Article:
A child has been diagnosed with the measles on Martha's Vineyard. Mark Steven Pasternack, MD, unit chief of the MassGeneral Hospital for Children Pediatric Infectious Disease Program, answers common questions about measles and the current situation.
Measles Q&A with Mark Pasternack, MD
Q: What is measles?
A: Measles is a contagious viral illness that infects individuals who have not been adequately vaccinated. It is highly contagious through the spread of viral particles that occurs when an infected person coughs or sneezes into the air. Someone who has not been vaccinated against measles may contract the illness if those particles get into the eye or are breathed in. Measles is no longer routinely circulating in the United States, but 50-200 cases are reported each year due to measles in returning travelers.
After an incubation period of approximately 10 days, measles initially produces symptoms of a bad cold with runny nose, conjunctivitis, cough, and high fever which is followed by a rash. The rash is a prominent red, spotted rash that typically starts in the face and the head and descends through the body. Doctors always look for white spots on the inner cheeks when examining children with possible measles. People with measles are contagious four days before and four days after the rash appears. Measles vaccine is often given to susceptible individuals within 3 days of exposure in hopes of preventing or minimizing disease following exposure.
The main complications of measles can be pneumonia, (viral or bacterial pneumonia) and, less commonly, very serious forms of neurological or central nervous system infection. There is no direct antiviral treatment for this condition, so major emphasis is put on prevention. Individuals who are ill with measles are treated supportively with fluids and fever control. If they show suspected bacterial pneumonia, they are treated with antibiotics.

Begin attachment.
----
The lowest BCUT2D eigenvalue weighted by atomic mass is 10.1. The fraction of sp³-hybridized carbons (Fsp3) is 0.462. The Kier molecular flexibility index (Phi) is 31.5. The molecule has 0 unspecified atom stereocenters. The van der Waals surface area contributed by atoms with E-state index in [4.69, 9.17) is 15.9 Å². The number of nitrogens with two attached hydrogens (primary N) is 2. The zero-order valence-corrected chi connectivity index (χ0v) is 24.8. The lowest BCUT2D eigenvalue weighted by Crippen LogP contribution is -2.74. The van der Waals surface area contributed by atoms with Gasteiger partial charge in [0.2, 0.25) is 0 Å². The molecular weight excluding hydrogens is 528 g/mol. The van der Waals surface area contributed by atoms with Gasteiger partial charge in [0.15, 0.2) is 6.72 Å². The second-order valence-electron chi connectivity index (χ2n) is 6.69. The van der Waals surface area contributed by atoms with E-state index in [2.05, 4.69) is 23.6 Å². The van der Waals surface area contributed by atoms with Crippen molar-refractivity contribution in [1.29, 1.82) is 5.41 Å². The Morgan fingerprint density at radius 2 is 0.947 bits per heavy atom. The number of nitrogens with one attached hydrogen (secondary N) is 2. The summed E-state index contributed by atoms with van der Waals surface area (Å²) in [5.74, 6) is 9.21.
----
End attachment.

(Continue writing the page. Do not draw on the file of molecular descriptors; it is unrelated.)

Q: Is my child at risk for getting the measles? How can I protect my child against the illness?
A: Children who are over 1 year of age and have been immunized in the routine fashion with measles, mumps, rubella (MMR) vaccine have a very high rate of protection against infection. A second dose routinely given at 4-6 years of age increases the protection rate even higher and improves long term protection. School-age children and adults who have grown up in the United States and been vaccinated should be well protected. Most individuals born before the approval of measles vaccine in 1967 are immune due to childhood infection. Parents should verify their measles immunity status with their primary care providers if they are unsure.
The current Massachusetts measles reports serve as a good reminder that parents whose children may be behind in their immunizations should use this opportunity to make sure they are up-to-date. Prevention is really a key thought process.
For more information about the measles, mumps, rubella (MMR) vaccine visit: http://www.cdc.gov/vaccines/Pubs/vis/downloads/vis-mmr.pdf
Q: What should I do if I suspect my child might have measles?
A: Parents should be vigilant that children who seem to get a cold or flu-like illness with prominent runny nose, conjunctivitis, and cough who develop a rash should alert the pediatrician that the child should be evaluated for possible measles. Parents should recognize that the illness is highly contagious and they should limit contact between their child and other individuals until the child is evaluated by his/her physician.
If children are chronically ill and have a weakened immune system, either because of their underlying disease or medications given to treat their condition, parents should be particularly attentive to make sure their immunizations are up-to-date and to report any illness to their pediatrician.
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